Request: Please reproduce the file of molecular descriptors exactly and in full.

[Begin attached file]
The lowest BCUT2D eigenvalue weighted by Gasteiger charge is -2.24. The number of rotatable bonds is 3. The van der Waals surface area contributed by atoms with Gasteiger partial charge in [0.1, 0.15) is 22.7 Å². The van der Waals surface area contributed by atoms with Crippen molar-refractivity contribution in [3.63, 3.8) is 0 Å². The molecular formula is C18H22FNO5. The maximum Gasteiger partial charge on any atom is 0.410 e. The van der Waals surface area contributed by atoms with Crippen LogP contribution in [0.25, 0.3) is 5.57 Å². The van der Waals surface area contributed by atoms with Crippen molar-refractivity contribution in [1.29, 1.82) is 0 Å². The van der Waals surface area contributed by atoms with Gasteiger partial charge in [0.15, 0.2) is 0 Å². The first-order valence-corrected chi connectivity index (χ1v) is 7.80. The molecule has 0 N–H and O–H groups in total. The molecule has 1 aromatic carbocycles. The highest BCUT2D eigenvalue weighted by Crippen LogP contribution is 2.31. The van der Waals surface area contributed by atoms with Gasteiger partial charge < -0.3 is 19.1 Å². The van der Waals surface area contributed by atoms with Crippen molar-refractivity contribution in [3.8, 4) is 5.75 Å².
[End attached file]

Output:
The lowest BCUT2D eigenvalue weighted by Gasteiger charge is -2.24. The number of rotatable bonds is 3. The van der Waals surface area contributed by atoms with Gasteiger partial charge in [0.1, 0.15) is 22.7 Å². The van der Waals surface area contributed by atoms with Crippen molar-refractivity contribution in [3.63, 3.8) is 0 Å². The molecular formula is C18H22FNO5. The maximum Gasteiger partial charge on any atom is 0.410 e. The van der Waals surface area contributed by atoms with Crippen LogP contribution in [0.25, 0.3) is 5.57 Å². The van der Waals surface area contributed by atoms with Crippen molar-refractivity contribution in [1.29, 1.82) is 0 Å². The van der Waals surface area contributed by atoms with Gasteiger partial charge in [0.15, 0.2) is 0 Å². The first-order valence-corrected chi connectivity index (χ1v) is 7.80. The molecule has 0 N–H and O–H groups in total. The molecule has 1 aromatic carbocycles. The highest BCUT2D eigenvalue weighted by Crippen LogP contribution is 2.31. The van der Waals surface area contributed by atoms with Gasteiger partial charge < -0.3 is 19.1 Å². The van der Waals surface area contributed by atoms with Crippen molar-refractivity contribution in [3.8, 4) is 5.75 Å².